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Angiogram

Arteriogram also known as an Angiogram –This is a diagnostic X-ray test which the doctors use to examine the arteries (blood vessels) in your body which may have been causing you trouble. The arteries which can be looked at include the heart, brain, legs and kidneys; the doctors will be looking to see if the arteries have become blocked, narrowed or enlarged. Some arteries can balloon out and this is called an Aneurysm others when constricted are called Stenotic, the arteriogram shows how the blood is moving around the arteries involved and what effect the abnormality is having. With a usual x-ray you can only clearly see bones but with a substance which is called “contrast medium”, the arteries become visible, as it is x-ray detectable. This substance is injected during the procedure but is eliminated by the body in the urine later.

The procedure will take place in the X-ray department and it may be done as a day case procedure/ outpatient or as an overnight stay. You may attend a pre assessment clinic where you can discuss which is more appropriate way for you to have this procedure done.

The vascular consultant (a specialist in blood vessel disorders) who you will have seen prior to admission will have discussed the potential risks of this procedure with you. They will have informed you that bruising will occur at the puncture site, and that there is a very small chance that a blockage may occur after the procedure which if you are having arteries in your brain examined may cause a stroke. Other blockages can be dealt with by a minor operation; in a very small percentage of people sensitivity to the contrast medium can take place and an allergic reaction requiring treatment occurs. Bleeding from the puncture site is also a risk as it can be excessive, applying direct pressure for 10 minutes will stop this but medical attention should be sought if you are home when this happens.

You will be given instructions on whether you may eat and drink normally and which medications you may or may not take prior to your appointment. These instructions need to be followed carefully as if they are not adhered to it may mean your angiogram may have to be cancelled and rescheduled. If you are going home after the procedure you will need to make sure you do not drive yourself home, and that you have someone to look after you for the next 12 hours or overnight.

Please inform the staff prior to the investigation if you may be pregnant.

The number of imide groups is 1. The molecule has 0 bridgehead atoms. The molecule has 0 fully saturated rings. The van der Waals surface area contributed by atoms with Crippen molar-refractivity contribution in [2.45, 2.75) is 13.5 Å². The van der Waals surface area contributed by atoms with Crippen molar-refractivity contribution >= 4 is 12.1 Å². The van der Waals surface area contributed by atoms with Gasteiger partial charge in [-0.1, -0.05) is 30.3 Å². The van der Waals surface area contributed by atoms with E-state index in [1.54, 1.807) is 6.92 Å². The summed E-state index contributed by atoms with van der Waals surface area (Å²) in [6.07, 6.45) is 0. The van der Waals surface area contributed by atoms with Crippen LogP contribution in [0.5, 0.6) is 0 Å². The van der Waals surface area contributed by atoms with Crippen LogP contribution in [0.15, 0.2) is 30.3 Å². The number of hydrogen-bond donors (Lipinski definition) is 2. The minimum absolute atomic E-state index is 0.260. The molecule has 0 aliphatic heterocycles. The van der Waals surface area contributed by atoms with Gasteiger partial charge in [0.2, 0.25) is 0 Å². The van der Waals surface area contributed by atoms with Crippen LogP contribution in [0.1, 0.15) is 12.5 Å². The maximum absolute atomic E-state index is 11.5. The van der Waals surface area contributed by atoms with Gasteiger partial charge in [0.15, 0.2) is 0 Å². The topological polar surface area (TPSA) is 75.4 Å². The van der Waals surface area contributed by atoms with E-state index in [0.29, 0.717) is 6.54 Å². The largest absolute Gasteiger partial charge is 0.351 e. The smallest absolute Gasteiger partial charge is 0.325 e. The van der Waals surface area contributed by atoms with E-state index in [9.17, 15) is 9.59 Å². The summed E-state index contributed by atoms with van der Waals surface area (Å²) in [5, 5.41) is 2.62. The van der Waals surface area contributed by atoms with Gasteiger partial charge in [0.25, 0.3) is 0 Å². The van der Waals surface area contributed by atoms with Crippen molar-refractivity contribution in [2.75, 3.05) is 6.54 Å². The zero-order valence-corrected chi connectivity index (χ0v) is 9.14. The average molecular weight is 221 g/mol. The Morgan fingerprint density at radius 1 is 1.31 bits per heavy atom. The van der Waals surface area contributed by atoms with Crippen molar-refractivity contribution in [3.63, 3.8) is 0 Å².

The procedure:

The radiologist (who is a doctor who specialises in x-ray techniques) will position you on the x-ray table and ensure you are comfortable.

  • The access point which is usually your elbow or groin will be prepared, cleaned and covered in a sterile drape.

  • The skin will then be numbed with local anaesthetic*link* and a hollow needle inserted into your artery, through this a very fine wire is passed to the artery area which is to be examined.

  • All the time this is happening the progress is carefully watched on the x-ray monitor.

  • A very fine catheter/tube is then passed over the wire to the location, the wire is withdrawn and a syringe of “contrast” is attached.

  • When the contrast is put in you may feel a warm flush, at the same time a series of x-rays will be taken.

  • Once the doctor is satisfied with the results the catheter will be removed and pressure will be applied over the site of access for 10-20 minutes to prevent the artery from bleeding.

  • The procedure may take about half an hour to complete.

  • You will be expected to lie still for half an hour to an hour after the procedure, and then you can sit up.

  • Once the staff are happy with your wound site you will be allowed to go home or return to the ward.

  • If you have any abnormal pain and swelling or excessive bleeding from the wound site or if the arm or leg becomes discoloured and blotchy you should return to the hospital.

  • You will be advised to rest for the next twelve hours and not to undertake any strenuous exercise.
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